Cosmo Nelson Innes FRSE was a Scottish advocate, judge, historian and antiquary. He served as Advocate-Depute, Sheriff of Elginshire, and Principal Clerk of Session.
Brechin Castle is a castle in Brechin, Angus, Scotland. The castle was constructed in stone during the 13th century. Most of the current building dates to the early 18th century, when extensive reconstruction was carried out by architect Alexander Edward for James Maule, 4th Earl of Panmure, between approximately 1696 and 1709. The castle is a 37,748 square feet (3,506.9 m2) Category A listed building and the grounds are included in the Inventory of Gardens and Designed Landscapes in Scotland.
Inveresk is a village in East Lothian, Scotland situated 5⁄8 mi (1 km) to the south of Musselburgh. It has been designated a conservation area since 1969. It is situated on slightly elevated ground on the north bank of a loop of the River Esk. This ridge of ground, 20 to 25 metres above sea level, was used by the Romans as the location for Inveresk Roman Fort in the 2nd century AD.
John Sinclair, 1st Baron Pentland, was a Scottish Liberal Party politician, soldier, peer, administrator and Privy Councillor who served as the Secretary of Scotland from 1905 to 1912 and the Governor of Madras from 1912 to 1919.
The phrase "Think globally, act locally" or "Think global, act local" has been used in various contexts, including planning, environment, education, mathematics, business and the church. For many environmental activists, the phrase has been changed into "act globally, act locally" due to the growing concern for the whole planet and thus the need of activism everywhere in the world.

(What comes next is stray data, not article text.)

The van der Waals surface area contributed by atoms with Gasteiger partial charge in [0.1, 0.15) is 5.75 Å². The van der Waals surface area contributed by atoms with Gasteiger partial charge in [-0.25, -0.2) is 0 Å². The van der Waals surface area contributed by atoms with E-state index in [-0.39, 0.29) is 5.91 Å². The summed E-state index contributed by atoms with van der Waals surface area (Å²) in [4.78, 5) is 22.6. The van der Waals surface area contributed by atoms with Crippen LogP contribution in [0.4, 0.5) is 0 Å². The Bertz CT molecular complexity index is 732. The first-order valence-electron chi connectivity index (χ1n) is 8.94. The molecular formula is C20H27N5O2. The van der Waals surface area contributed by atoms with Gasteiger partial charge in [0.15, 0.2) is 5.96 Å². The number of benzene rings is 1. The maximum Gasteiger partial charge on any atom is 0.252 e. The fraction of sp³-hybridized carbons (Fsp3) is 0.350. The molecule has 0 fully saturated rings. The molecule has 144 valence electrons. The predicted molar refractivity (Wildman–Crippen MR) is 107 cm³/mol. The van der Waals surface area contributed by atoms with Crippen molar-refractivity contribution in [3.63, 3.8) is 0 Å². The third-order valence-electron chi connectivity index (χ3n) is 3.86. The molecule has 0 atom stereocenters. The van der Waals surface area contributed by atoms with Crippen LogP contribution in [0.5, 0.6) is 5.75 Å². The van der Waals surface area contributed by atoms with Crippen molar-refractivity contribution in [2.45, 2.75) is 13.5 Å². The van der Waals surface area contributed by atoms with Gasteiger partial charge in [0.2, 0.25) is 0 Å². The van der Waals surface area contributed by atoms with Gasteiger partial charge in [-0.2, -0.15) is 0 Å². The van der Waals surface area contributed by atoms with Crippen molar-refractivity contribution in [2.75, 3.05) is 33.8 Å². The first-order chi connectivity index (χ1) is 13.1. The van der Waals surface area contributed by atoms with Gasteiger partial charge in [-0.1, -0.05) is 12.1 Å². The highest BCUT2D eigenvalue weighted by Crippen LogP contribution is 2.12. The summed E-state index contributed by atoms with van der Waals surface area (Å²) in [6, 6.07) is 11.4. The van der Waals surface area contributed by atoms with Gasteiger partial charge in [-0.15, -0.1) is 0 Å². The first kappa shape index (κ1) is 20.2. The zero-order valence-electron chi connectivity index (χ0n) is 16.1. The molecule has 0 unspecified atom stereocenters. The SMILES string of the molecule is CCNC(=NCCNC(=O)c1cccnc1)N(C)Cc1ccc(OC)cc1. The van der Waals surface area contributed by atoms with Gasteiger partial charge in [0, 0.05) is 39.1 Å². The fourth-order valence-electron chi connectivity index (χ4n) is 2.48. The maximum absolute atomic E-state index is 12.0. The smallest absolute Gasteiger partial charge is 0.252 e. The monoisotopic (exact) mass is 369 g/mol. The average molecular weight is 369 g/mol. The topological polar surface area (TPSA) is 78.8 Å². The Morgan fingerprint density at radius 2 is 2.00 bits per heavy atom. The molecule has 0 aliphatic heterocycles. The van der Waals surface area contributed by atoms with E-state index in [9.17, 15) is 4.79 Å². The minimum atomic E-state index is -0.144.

The College Des Ecossais was founded by Patrick Geddes in 1924 as an international teaching establishment located in Montpellier, in the south of France.
Sir Frank Charles Mears LLD was an architect and Scotland's leading planning consultant from the 1930s to the early 1950s.
John Duncan (1866–1945) was a Scottish Symbolist painter. His work is known for referencing Arthurian legends, Celtic folklore, and other mythological subjects.
Percy Edwin Alan Johnson-Marshall CMG was a British urban designer, regional planner and academic. Born in India, he was educated at Liverpool University, and worked initially with local authorities in the south of England. In 1959 he took a post as senior lecturer at the University of Edinburgh, and was appointed Professor of Urban Design and Regional Planning in 1964.
James Cadenhead was a Scottish landscape and portrait painter.